An American myth: Working hard does not necessarily bring one out of poverty. Investment in countering poverty is far more effective. If you believe the myths, you don’t have to take any responsibility for the results, Rank maintains. “It’s much easier to say: it’s your fault.”(Photo: David Todd McCarty, Unsplash)

False foundational myths

Pimpare described it as “a foundational myth of the United States” that the way to escape poverty is to work hard, get an education, and make your own decisions.

“Hard work is important in terms of trying to achieve goals in life,” Rank observed. But “I have talked to many people who are working extremely hard but are still in poverty or near poverty [with] one job, two jobs […] because of the labour market, structural problems.”

‘A game that produces losers’

As for social mobility, often considered a positive factor by conservatives with regard to movement in both directions, “we have less mobility in the United States than in a number of other high-economy OECD countries”. Of people in the bottom 20% economically, only 6-8% will be able to climb to the top 20% of U.S. incomes.

Rank compares the education and skills myth to a game of musical chairs, where a number of players are bound to lose no matter what the reason. “The game produces losers […] for structural reasons. We don’t have enough jobs to pay a living wage. We don’t have social policies that protect individuals that other countries have.”

“Altering individual behaviours can’t alter those fundamental structures,” Pimpare commented. “Exactly,” said Rank.

Surviving at someone else’s expense

As a result, making yourself more likely to overcome poverty takes place at the expense of somebody else, he added. The employment line only has so many good jobs. “We can change people’s position in the queue, we can move them up or move them down by education and skills, but at the end of the day, there are only so many people who can get those jobs.”

We need “a fundamentally different way of thinking,” Rank argues. “In the book we try to bring this out.”

Single parents face a higher risk of poverty in the United States but not in many parts of Europe. (Photo: Thiago Cerqueira, Unsplash)

The single mother myth

Single-parent families face a higher risk of poverty in the U.S. “It doesn’t have to be the case. In Denmark, for example. Why is that? Because they have policies that protect children from falling into poverty. Welfare reform has really been driven by principles of responsibility and behaviour.”

Rank pointed out: “One of the myths out there is that women on welfare have more kids to get a higher welfare payment. One of my earlier analyses looked at this. They actually have a slightly lower birth rate than women in the general population. Number two, almost every woman told me: you have to be crazy to have another kid for an extra $50 a month. It doesn’t make any economic sense. Yet that myth is around […] particularly among conservative politicians, even though it has been flatly refuted.”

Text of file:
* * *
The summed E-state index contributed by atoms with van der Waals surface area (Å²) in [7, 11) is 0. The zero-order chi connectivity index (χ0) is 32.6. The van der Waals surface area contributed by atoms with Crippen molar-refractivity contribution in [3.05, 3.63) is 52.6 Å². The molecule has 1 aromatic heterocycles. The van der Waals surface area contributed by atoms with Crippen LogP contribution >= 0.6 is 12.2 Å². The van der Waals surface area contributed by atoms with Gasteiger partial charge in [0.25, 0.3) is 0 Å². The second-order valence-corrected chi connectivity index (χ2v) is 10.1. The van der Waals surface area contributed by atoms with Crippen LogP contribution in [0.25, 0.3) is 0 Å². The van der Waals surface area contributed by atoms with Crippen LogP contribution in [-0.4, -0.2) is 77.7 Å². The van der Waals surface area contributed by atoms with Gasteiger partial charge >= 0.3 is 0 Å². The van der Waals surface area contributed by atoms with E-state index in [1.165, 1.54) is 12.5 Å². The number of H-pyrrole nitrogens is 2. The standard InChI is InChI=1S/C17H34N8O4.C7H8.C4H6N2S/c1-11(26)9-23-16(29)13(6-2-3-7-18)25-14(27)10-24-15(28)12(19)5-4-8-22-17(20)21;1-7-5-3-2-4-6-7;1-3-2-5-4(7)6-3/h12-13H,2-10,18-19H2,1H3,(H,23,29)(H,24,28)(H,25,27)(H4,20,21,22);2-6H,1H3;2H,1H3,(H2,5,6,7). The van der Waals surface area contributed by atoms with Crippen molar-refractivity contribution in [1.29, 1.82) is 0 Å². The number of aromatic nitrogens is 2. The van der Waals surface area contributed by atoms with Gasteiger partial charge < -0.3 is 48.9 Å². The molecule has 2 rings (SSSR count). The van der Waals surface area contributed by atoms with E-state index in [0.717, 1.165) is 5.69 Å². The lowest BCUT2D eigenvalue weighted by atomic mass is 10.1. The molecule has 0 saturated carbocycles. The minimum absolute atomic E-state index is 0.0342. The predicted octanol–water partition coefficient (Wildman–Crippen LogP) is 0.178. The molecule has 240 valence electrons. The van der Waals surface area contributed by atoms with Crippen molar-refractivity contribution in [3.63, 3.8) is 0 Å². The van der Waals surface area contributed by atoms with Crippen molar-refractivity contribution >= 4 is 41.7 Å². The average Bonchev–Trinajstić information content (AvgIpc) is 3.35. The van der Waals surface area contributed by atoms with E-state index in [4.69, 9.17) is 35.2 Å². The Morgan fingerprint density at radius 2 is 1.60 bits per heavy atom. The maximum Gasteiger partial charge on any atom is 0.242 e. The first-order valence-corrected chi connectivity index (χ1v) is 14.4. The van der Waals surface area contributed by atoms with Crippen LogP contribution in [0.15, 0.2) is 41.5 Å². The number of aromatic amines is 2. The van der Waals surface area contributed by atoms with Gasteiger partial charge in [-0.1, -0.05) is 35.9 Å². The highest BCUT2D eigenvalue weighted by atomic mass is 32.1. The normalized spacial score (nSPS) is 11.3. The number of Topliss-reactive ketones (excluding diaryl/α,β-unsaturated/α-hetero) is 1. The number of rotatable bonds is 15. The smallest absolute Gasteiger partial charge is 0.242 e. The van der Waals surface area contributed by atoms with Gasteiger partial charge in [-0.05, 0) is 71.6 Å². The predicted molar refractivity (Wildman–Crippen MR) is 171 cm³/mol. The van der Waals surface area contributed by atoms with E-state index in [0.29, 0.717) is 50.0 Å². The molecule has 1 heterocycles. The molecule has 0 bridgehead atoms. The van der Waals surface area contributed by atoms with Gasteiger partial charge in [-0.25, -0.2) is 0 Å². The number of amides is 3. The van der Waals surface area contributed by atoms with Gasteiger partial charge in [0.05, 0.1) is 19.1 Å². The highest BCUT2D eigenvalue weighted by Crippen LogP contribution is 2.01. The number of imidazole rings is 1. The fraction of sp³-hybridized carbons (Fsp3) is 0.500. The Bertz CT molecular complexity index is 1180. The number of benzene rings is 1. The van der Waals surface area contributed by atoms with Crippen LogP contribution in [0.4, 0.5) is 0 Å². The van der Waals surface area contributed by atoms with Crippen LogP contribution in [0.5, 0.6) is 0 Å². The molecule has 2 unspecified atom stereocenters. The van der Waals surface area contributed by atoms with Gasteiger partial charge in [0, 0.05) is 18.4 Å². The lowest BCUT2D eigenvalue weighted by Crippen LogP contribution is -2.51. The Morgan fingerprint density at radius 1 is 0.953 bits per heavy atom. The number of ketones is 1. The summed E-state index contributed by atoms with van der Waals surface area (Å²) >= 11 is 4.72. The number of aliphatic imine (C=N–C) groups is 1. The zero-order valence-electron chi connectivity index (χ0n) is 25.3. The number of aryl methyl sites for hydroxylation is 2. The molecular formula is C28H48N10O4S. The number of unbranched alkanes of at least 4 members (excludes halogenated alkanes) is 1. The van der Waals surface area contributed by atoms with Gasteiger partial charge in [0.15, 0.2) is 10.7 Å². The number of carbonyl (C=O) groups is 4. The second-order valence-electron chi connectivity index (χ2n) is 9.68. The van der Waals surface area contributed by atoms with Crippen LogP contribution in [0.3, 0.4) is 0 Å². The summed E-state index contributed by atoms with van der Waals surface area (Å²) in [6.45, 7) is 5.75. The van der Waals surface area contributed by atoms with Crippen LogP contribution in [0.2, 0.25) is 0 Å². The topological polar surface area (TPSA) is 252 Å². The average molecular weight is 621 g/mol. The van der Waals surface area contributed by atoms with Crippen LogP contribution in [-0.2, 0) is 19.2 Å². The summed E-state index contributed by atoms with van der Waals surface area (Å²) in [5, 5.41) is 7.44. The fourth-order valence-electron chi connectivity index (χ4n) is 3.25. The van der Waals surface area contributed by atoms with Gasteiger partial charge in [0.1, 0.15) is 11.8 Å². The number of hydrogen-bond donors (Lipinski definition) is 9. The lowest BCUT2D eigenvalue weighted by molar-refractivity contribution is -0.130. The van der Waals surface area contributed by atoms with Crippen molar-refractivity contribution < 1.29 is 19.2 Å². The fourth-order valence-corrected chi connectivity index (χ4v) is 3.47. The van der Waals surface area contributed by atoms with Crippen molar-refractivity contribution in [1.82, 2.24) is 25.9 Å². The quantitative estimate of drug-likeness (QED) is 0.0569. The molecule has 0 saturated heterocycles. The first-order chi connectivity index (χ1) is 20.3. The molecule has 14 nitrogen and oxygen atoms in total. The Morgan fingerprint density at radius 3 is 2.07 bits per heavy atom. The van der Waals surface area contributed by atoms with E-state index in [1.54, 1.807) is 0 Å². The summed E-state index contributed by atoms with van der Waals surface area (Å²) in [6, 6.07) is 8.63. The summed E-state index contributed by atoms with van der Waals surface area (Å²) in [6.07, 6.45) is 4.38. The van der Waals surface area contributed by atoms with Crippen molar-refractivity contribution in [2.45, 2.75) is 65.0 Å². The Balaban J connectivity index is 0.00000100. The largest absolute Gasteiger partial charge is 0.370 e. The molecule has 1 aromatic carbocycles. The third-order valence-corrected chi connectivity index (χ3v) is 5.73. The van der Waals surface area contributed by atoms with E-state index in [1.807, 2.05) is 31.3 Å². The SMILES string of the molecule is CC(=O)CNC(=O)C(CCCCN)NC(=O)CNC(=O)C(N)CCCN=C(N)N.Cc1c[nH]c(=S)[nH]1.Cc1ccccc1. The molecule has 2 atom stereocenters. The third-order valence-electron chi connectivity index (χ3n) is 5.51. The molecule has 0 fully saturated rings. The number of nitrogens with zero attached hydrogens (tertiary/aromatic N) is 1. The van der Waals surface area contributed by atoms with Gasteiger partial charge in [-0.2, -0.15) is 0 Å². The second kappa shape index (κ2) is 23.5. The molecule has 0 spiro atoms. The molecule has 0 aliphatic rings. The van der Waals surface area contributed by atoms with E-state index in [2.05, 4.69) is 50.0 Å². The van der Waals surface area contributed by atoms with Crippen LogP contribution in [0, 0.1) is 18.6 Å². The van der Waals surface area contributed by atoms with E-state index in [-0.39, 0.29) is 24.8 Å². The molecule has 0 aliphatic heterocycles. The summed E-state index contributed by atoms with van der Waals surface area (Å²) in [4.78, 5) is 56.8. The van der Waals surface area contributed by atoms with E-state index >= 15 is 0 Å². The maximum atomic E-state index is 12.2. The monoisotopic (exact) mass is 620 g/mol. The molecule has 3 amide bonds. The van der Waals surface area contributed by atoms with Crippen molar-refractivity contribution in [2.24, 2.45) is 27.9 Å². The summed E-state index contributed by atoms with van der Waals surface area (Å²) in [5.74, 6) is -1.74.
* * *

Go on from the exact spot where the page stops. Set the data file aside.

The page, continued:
People caught up in poverty are both white and non-white. The more racially heterogeneous a society is, like the United States, the less generous its social welfare. (Photo: La Hu, Unsplash)

Race and poverty

“In the U.S. we often look at poverty through a racial lens,” Rank observes. “We often think of poverty as folks that are non-white. One of the interesting things that research shows is that the more racially heterogeneous a society is, like the United States, the less generous its social welfare. When people look different than us, we are less likely to be generous in social policies. The States that tend to be the least generous are the Southern States. States that would be most generous are States like Vermont.”

This helps explain what the U.S. is so “meagre” in offering help to people who fall into poverty, he suggests.

The money doesn’t go to the poor

But, Pimpare underlined, welfare is thought to take too much of official budgets, it is riddled with corruption, and is ineffective. “Compared to other countries we spend much much less,” Rank countered. The temporary assistance programme to needy families accounts for less than 1%. Medicare and social security do not directly target the poor. Medicaid mostly goes for elderly people in nursing homes, Pimpare added.

Investing in countering poverty makes both social and economic sense. It could save the United Nations billions of dollars. (Photo: Reise Uhu, Unsplash)

Spending on poverty has been effective

Rank also challenged assertions that government spending on poverty had been a waste.